9/27/2013

c.2004 Pedro Soto "Professional" Bolivian-made Charango



I've had this instrument since new and have used it on tons of recordings as well as numerous gigs and musical productions. I'm switching around the collection again and I think it's about time to let this grace someone else's hands. This one was made in Bolivia by Pedro Soto whose instruments can be found on several Bolivian-goods retailer sites. This one roughly constitutes one of his "professional concert" class instruments, meaning it's a few steps up from a basic charango.

For those not in the know, charangos are like super-ukuleles. They're 10 nylon/synthetic strings tuned low to high GCEAE (traditionally) with a curious re-entrant octave middle E string. I've used it for the past few years with a set of Aquila nylgut strings tuned down to DGCEA like an 8-string uke with an added lower D course. I like this much better -- it puts less tension on the instrument (which are famed for destroying themselves over their lifetimes) and gives me much more familiar chord patterns coming from guitar and uke. It's also more recording-friendly as you have a nice, lush sound rather than a spanky high-end chime.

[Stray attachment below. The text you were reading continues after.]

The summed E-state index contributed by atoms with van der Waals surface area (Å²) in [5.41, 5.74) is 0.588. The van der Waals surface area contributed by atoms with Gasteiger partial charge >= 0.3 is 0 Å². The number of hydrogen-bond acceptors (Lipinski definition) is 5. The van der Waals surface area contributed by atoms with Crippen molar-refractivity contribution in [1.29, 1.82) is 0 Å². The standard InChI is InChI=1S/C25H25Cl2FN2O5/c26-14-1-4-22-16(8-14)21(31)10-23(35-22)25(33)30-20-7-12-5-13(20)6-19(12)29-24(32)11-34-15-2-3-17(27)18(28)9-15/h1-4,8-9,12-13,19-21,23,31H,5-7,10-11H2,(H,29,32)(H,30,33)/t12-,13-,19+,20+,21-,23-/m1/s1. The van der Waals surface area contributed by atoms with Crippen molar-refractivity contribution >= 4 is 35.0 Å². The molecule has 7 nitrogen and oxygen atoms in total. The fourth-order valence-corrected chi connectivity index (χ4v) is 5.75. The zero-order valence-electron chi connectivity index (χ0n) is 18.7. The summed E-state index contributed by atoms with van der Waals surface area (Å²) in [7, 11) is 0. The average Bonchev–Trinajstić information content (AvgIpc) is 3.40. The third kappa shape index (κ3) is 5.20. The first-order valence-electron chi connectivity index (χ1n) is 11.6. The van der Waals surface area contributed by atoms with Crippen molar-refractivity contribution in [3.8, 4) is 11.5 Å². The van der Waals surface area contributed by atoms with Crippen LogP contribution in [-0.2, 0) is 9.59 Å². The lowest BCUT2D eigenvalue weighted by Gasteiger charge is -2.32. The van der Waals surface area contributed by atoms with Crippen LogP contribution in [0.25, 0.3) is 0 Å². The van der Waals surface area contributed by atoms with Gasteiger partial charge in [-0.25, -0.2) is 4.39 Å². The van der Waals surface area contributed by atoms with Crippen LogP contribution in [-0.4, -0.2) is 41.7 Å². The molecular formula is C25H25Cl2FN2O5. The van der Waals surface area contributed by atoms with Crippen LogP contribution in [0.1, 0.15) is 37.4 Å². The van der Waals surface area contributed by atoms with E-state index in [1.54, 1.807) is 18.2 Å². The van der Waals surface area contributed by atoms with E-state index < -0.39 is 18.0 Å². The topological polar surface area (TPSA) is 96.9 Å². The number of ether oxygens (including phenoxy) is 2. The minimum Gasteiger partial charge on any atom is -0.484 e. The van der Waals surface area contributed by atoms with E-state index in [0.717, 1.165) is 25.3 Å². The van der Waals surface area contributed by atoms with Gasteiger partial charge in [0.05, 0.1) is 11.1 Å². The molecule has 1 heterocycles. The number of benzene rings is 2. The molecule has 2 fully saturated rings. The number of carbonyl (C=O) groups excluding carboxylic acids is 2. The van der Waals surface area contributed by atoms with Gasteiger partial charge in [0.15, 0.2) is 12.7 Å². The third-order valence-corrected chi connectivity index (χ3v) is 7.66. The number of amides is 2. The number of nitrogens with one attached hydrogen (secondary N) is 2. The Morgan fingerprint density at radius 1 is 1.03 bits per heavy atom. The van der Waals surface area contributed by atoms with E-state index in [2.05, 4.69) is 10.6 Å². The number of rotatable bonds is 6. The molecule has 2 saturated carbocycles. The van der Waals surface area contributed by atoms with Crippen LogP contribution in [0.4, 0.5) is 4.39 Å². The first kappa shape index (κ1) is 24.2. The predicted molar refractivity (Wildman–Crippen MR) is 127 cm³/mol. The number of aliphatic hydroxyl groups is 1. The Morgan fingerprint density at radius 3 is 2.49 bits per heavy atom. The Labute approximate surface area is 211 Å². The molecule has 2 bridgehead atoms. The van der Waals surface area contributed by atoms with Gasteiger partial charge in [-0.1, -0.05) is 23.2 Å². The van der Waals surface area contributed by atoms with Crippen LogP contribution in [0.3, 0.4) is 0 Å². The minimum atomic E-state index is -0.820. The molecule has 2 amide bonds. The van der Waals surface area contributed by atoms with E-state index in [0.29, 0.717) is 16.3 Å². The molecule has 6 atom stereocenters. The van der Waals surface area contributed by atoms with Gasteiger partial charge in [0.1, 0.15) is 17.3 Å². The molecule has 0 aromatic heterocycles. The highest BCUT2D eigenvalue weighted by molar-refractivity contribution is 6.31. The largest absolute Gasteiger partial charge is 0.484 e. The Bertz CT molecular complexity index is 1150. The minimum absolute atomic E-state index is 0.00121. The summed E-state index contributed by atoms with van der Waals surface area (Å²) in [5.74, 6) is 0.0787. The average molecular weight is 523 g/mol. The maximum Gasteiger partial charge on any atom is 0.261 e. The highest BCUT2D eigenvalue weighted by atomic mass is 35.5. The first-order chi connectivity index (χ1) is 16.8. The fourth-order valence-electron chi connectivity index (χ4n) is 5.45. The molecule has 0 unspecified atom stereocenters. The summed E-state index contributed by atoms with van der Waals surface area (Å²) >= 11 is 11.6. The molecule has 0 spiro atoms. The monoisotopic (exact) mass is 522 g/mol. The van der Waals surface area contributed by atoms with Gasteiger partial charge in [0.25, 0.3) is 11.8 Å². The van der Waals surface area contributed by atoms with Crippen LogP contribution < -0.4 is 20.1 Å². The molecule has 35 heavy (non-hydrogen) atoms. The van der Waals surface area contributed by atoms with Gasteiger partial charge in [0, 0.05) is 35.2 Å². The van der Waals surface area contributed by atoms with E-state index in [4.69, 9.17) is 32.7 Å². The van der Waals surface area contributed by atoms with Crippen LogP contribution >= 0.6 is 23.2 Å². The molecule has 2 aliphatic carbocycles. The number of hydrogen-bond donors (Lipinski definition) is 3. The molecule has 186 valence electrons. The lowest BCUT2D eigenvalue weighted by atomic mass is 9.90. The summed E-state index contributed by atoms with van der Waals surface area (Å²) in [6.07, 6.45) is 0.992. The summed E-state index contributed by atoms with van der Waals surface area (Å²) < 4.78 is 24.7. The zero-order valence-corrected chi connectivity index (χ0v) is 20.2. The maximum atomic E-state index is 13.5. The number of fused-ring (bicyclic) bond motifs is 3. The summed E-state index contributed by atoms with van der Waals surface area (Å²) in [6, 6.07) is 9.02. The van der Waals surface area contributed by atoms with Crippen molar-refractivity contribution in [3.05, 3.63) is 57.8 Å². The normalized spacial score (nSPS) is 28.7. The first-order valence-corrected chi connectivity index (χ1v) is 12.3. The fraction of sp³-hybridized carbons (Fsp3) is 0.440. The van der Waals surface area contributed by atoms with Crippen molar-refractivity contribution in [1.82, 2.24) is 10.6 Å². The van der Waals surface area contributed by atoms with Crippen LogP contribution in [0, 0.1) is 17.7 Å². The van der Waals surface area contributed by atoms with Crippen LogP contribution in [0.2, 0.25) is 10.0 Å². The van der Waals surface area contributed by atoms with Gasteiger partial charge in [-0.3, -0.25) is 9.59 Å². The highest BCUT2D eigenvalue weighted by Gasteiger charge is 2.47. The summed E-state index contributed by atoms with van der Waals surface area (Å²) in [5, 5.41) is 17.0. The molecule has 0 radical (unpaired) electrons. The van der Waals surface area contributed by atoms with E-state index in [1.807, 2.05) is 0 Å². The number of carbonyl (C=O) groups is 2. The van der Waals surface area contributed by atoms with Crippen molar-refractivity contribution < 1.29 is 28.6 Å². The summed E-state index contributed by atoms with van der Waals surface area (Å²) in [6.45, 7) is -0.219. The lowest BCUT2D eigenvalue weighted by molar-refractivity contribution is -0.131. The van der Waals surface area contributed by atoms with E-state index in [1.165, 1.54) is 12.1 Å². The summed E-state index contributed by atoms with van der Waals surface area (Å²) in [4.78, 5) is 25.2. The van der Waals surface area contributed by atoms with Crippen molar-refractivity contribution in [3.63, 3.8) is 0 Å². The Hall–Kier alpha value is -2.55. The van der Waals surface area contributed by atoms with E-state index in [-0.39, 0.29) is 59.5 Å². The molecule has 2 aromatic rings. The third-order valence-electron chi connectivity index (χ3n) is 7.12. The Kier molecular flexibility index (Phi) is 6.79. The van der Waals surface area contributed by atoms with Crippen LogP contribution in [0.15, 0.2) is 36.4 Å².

I gave this instrument a quick setup a few days ago and adjusted the "zero fret" and saddle for good action (3/32" at the 12th fret). Like most charangos, this has a slight dip in the top above the bridge and a slight bell behind. With such light bracing... I've never seen one (even brand new) that doesn't! The neck also has a very tiny amount of relief (1/64" overall) that does not effect playability.


Woods, woods -- the neck and body are one-piece naranjillo, the top is sold (fan-braced) German spruce (as I recall), and the fretboard and bridge are rosewood. I'm not sure what the headstock veneer is but it's pretty, as is the abundant nice inlaid purfling.


This charango has a scale of 14" which makes it closer to playing a concert ukulele but with the body of a soprano uke. The tuners and headstock make it neck-heavy which is typical for charangos, but that's what the "around the neck" strap I added is for. Note that the maker drilled out a hole for such a strap right near the heel...!



It's a pretty instrument, no cracks, few tiny scratches if any, and in good shape. It's obvious that the nicer-grade charangos hold up way better than the lower-grade ones. I've had a few in the shop that were the cheaper ($120-180 lot) variety and they tend to implode and come apart in all directions. This one would've sold in the $300-350+s/h range originally (as of this date).






It comes with a nice cloth case, too. Folks rave about these when you take 'em to gigs. Yeah, it's cute!

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